1958–1960 First Gestures

1958–1967 Photo-paintings

1965–1967 Intuitive Paintings

1959 Photo-actions

1959–1979 „Objective” Recordings

1959–1968 Metaphorical Intuitions

1969–1972 Interactive Photo-Objects

1962–1980 References (Sets)

1966–1967 Camouflages (Jozef Korbiela)

1966–1972 Double Paintings

1966–1994 Epitaphs

1969 Reality as Photography

1969–1979 Photo-films

1970–1976 Film Structural Models

1968– Analytic-Conceptual Photography

1971–1976 Public Interventions

1971–1978 Mechanical-biological Recordings

1971–1972 Sound Manipulations

1971–2001 Installations

1972–2002 Astral Photography

1974 Tactile Paintings

1974–2002 Videoperformances

1975 Relations

1975–1996 Energetic Photo-Angles

1978 Abysses

1971– Lightboxes

1978–2000 Personal Cinema

1981 Handshake

1981–1982 Papers

1982 War State

1982 Votive Photography

1982–1986 Re-reports from a TV Set

1985–1999 Biologions

1987 Fetishes

1988 Simple and Complex System

1992–1994 Machines (Installations)

1996 Re-photography from a TV Set

1997 Videoportraits

1998–2000 Termograms

2001 Synthetic Photography of „Nothing”

2003 Photo-marriages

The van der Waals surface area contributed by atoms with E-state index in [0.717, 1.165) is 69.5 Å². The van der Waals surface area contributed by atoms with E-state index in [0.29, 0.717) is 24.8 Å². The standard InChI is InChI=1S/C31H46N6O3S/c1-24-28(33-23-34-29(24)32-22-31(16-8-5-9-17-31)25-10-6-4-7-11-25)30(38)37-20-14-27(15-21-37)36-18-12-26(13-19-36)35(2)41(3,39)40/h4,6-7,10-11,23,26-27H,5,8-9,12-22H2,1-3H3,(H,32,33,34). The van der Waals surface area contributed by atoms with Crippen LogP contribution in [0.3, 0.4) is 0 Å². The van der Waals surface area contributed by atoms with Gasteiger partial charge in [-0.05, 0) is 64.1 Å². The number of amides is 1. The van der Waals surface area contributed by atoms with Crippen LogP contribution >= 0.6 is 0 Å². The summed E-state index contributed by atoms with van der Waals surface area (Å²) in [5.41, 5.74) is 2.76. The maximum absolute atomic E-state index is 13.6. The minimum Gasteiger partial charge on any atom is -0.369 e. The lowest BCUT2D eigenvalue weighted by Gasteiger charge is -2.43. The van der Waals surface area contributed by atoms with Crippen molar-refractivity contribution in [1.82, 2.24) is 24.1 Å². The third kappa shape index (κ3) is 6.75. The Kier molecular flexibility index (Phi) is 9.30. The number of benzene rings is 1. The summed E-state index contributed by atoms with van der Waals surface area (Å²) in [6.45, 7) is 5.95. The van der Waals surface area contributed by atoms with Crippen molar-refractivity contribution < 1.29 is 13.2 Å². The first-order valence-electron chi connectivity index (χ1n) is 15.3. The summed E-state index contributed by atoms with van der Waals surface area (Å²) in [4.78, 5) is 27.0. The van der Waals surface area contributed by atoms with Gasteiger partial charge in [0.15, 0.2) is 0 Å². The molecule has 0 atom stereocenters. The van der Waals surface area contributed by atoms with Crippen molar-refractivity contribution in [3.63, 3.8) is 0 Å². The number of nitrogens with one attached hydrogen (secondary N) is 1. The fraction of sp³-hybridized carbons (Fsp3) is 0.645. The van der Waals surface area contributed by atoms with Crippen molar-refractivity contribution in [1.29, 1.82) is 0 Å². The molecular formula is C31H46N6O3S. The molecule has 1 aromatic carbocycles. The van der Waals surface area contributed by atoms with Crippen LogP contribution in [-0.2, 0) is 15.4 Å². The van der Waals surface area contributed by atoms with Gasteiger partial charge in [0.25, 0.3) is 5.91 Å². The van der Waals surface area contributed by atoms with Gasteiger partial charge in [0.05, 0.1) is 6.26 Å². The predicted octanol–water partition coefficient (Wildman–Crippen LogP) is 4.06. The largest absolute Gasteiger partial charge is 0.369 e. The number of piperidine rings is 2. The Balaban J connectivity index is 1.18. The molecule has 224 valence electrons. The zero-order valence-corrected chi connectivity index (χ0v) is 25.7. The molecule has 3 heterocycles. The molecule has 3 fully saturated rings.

1959–2011 Chemigrafie


Works in collections

When we preserve various views of the world around us in photographs, we generally do so in the conviction that we have 'caught' the way it looks.
The result of this operation is a very human satisfaction at having preserved for all time a multitude of situations in our existence, important and trivial alike.
This conviction is also strengthened in us by Maya Deren; to her, photography is a form of reality itself, since, in a photograph, an object creates its own image by radiating its light onto photosensitive material. Human participation is excluded from this process. Hence the authority of photography's reality. 'Reality'; this is the magical power of the photographic image. Yet, when we examine this question more closely, it turns out that what we are dealing with is a sui generis mystification which is brought about by our comfort and sense of security, since this magical power of photography is a matter of convention… it is only a semblance of reality itself. It transpires that, in its very nature, the photographic image is wanting, it contains gaps, in other words, Abysses that we fail to notice when perceiving the scenes which have been photographed. In the face of a photograph, it is as if we dissemble, pretending that it is more perfect than we are… it is both laughable and touching that we have allowed ourselves to be caught in a trap of our own contriving.
Józef Robakowski (1978)